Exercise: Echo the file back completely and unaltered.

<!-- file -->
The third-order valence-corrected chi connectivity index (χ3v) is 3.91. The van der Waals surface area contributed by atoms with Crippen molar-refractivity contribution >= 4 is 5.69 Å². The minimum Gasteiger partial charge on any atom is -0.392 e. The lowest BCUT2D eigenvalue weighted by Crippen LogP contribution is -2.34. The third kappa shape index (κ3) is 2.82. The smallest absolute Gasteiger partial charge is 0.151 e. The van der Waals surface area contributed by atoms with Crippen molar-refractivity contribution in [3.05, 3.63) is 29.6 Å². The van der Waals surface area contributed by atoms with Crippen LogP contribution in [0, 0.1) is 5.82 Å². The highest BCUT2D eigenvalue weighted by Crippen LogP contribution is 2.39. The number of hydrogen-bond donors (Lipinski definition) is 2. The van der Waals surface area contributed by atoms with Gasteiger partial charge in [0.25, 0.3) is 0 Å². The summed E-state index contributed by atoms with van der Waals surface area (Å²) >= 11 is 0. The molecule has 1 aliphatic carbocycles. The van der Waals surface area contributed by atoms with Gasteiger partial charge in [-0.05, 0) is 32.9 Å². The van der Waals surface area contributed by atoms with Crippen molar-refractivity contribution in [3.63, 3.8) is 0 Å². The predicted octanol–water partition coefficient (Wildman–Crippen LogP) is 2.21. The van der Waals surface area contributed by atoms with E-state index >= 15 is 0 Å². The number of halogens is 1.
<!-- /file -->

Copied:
The third-order valence-corrected chi connectivity index (χ3v) is 3.91. The van der Waals surface area contributed by atoms with Crippen molar-refractivity contribution >= 4 is 5.69 Å². The minimum Gasteiger partial charge on any atom is -0.392 e. The lowest BCUT2D eigenvalue weighted by Crippen LogP contribution is -2.34. The third kappa shape index (κ3) is 2.82. The smallest absolute Gasteiger partial charge is 0.151 e. The van der Waals surface area contributed by atoms with Crippen molar-refractivity contribution in [3.05, 3.63) is 29.6 Å². The van der Waals surface area contributed by atoms with Crippen LogP contribution in [0, 0.1) is 5.82 Å². The highest BCUT2D eigenvalue weighted by Crippen LogP contribution is 2.39. The number of hydrogen-bond donors (Lipinski definition) is 2. The van der Waals surface area contributed by atoms with Gasteiger partial charge in [0.25, 0.3) is 0 Å². The summed E-state index contributed by atoms with van der Waals surface area (Å²) >= 11 is 0. The molecule has 1 aliphatic carbocycles. The van der Waals surface area contributed by atoms with Gasteiger partial charge in [-0.05, 0) is 32.9 Å². The van der Waals surface area contributed by atoms with Crippen molar-refractivity contribution in [3.63, 3.8) is 0 Å². The predicted octanol–water partition coefficient (Wildman–Crippen LogP) is 2.21. The van der Waals surface area contributed by atoms with E-state index >= 15 is 0 Å². The number of halogens is 1.